downthetubes: Have you ever been to the Lake District before and if so what did you think of it? If you haven’t, what are you expecting?
Oliver: I’ve been commissioned by LICAF twice before and they’ve had a hand in The Lanky too, so we go way back. Growing up in Manchester, the Lake District has always been a favoured destination as a kid and, now I’m a dad, with my boy too.
My journey into comics started in Windermere. I’d tried to convert a two man tent into a pinhole camera and had taken it to a campsite to take pictures of caravans. Two weeks before my exhibition and I couldn’t get it working. The show ended up being snippets of conversation with caravan site owners explaining what I was doing and such.
It was then I realised I could write funny. My next work after that was my first comic.
downthetubes: Which one comic creator would you most like to meet, and why?
Oliver: Warren Craghead lll. We’ve known each other for ages online and when we do finally meet there will be hugs. Big massive bear hugs. Whether he wants them or not.
I’ve already met him a couple of times but Simon Hanselmann is super charming and hard to resist. Plus he’s kind with the fags. I reckon Brian Chippendale and I would have a laugh.
downthetubes: How do Festivals and other comics events help creators most, do you think?
Oliver: Giving us a place to come show our weird things to other weirdos in a safe space. That’s everything. Giving us a table to put our first scratchy efforts on and not being laughed outta town. Saying: “Oi, weirdo with your weird things. Come over here with all us weirdos and let’s be weird together”. I mean, they charge you £70 for the privilege, but still.
LICAF especially have meant that, for the past three to four years I’ve been making comics pretty much full time. I get up, have a stretch, draw all day then go back to bed. Repeat till I finish a book. And they’ve come back for more. I owe them so much.
downthetubes: What one piece of advice do you offer people looking to work in the comics industry?
Oliver: Be nice. Nice people get more work even with sub par comics. Be nice to work with. Answer emails on time. Don’t moan. Don’t be a dick. Don’t slag anyone off (in public. That’s what shows are for)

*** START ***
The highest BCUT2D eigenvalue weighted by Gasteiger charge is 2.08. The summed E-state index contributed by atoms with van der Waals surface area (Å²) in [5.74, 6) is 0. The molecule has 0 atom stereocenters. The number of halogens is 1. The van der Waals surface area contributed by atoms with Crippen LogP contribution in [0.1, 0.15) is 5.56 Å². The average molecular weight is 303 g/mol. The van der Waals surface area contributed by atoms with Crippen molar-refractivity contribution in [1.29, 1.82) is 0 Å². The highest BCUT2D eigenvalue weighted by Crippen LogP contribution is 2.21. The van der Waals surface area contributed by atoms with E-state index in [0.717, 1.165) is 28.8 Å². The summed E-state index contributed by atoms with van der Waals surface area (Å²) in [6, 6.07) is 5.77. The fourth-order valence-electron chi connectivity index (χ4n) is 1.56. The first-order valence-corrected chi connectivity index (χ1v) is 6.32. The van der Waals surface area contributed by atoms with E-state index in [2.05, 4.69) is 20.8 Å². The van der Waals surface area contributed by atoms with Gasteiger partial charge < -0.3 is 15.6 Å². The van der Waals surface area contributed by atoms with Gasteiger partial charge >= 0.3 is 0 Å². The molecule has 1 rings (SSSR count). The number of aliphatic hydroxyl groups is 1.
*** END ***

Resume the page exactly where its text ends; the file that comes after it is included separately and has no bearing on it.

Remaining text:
downthetubes: What’s your favourite comic right now and where can people get it?
Oliver: Palace No.0 by Antoine Cossé. You can get it from the BAM Comic Shop at Bury Art Museum. You can still get Frank Santoro’s Storeyville on Amazon.
downthetubes: Oliver, thank you very much for your time, and the very best of luck with The Lanky and future projects.
Book Your Festival Tickets Now!
• Book your tickets for this year’s Lakes International Comic Art Festival here. This year’s events programme includes live draws, masterclasses, interactive talks and a chance to get up close to the best comic creators in the world!
Web: www.comicartfestival.com | Facebook | Twitter | YouTube |Podcast
• The Lanky by Oliver East will get its launch at the Festival on Sunday 15th October 2017 in the Page 45 room of the Comics Clock Tower. The launch of Oliver’s first barge-based book will be followed by a “Lanky Walk” and Masterclass (places limited) where participants will join Oliver on a two-hour walk of the short northern section of the canal from Kendal. Experience the stunning landscapes, learn more about the stories within The Lanky and enjoy a drawing masterclass. More details and how to book here on the Festival web site – note that pre-booking is essential
Oliver East’s Official Site: www.olivereast.com | Twitter: @olivereast | Instagram
• More about the work of the Lancaster Canal Regeneration Partnership
The Lancaster Canal Regeneration Partnership is a dedicated partnership of local authorities and national charities committed to celebrating, promoting and delivering the regeneration of Lancaster Canal and its communities.